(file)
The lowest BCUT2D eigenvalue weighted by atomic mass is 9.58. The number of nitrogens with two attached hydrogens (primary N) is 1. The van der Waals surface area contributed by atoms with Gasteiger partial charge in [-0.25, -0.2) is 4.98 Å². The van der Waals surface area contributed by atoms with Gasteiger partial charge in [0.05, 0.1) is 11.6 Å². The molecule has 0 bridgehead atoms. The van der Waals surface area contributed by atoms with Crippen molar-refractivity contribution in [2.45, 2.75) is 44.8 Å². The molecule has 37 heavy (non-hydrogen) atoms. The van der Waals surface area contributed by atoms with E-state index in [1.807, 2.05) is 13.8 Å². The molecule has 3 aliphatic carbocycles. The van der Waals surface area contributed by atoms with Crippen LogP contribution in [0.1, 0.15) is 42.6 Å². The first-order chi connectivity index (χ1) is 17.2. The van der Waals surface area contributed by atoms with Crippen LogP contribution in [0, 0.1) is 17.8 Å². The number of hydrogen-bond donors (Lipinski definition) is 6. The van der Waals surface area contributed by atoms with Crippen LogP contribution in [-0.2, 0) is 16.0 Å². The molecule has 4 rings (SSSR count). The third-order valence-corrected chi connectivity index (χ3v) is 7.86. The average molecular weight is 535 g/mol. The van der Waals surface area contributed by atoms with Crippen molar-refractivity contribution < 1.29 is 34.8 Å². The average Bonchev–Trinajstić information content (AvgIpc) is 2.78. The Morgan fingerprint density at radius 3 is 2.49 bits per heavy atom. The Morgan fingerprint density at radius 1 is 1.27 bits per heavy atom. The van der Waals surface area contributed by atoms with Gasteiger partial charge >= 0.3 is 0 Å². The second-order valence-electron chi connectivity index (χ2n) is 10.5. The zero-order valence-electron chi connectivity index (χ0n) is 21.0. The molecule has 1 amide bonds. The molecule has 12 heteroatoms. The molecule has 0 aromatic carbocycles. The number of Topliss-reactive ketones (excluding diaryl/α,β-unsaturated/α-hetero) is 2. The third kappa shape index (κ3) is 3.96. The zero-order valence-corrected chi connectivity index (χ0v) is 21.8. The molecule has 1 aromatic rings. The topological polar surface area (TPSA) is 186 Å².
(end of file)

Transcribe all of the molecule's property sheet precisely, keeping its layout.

The lowest BCUT2D eigenvalue weighted by atomic mass is 9.58. The number of nitrogens with two attached hydrogens (primary N) is 1. The van der Waals surface area contributed by atoms with Gasteiger partial charge in [-0.25, -0.2) is 4.98 Å². The van der Waals surface area contributed by atoms with Gasteiger partial charge in [0.05, 0.1) is 11.6 Å². The molecule has 0 bridgehead atoms. The van der Waals surface area contributed by atoms with Crippen molar-refractivity contribution in [2.45, 2.75) is 44.8 Å². The molecule has 37 heavy (non-hydrogen) atoms. The van der Waals surface area contributed by atoms with E-state index in [1.807, 2.05) is 13.8 Å². The molecule has 3 aliphatic carbocycles. The van der Waals surface area contributed by atoms with Crippen LogP contribution in [0.1, 0.15) is 42.6 Å². The first-order chi connectivity index (χ1) is 17.2. The van der Waals surface area contributed by atoms with Crippen LogP contribution in [0, 0.1) is 17.8 Å². The number of hydrogen-bond donors (Lipinski definition) is 6. The van der Waals surface area contributed by atoms with Crippen LogP contribution in [-0.2, 0) is 16.0 Å². The molecule has 4 rings (SSSR count). The third-order valence-corrected chi connectivity index (χ3v) is 7.86. The average molecular weight is 535 g/mol. The van der Waals surface area contributed by atoms with Crippen molar-refractivity contribution < 1.29 is 34.8 Å². The average Bonchev–Trinajstić information content (AvgIpc) is 2.78. The Morgan fingerprint density at radius 3 is 2.49 bits per heavy atom. The Morgan fingerprint density at radius 1 is 1.27 bits per heavy atom. The van der Waals surface area contributed by atoms with Gasteiger partial charge >= 0.3 is 0 Å². The second-order valence-electron chi connectivity index (χ2n) is 10.5. The zero-order valence-electron chi connectivity index (χ0n) is 21.0. The molecule has 1 amide bonds. The molecule has 12 heteroatoms. The molecule has 0 aromatic carbocycles. The number of Topliss-reactive ketones (excluding diaryl/α,β-unsaturated/α-hetero) is 2. The third kappa shape index (κ3) is 3.96. The zero-order valence-corrected chi connectivity index (χ0v) is 21.8. The molecule has 1 aromatic rings. The topological polar surface area (TPSA) is 186 Å².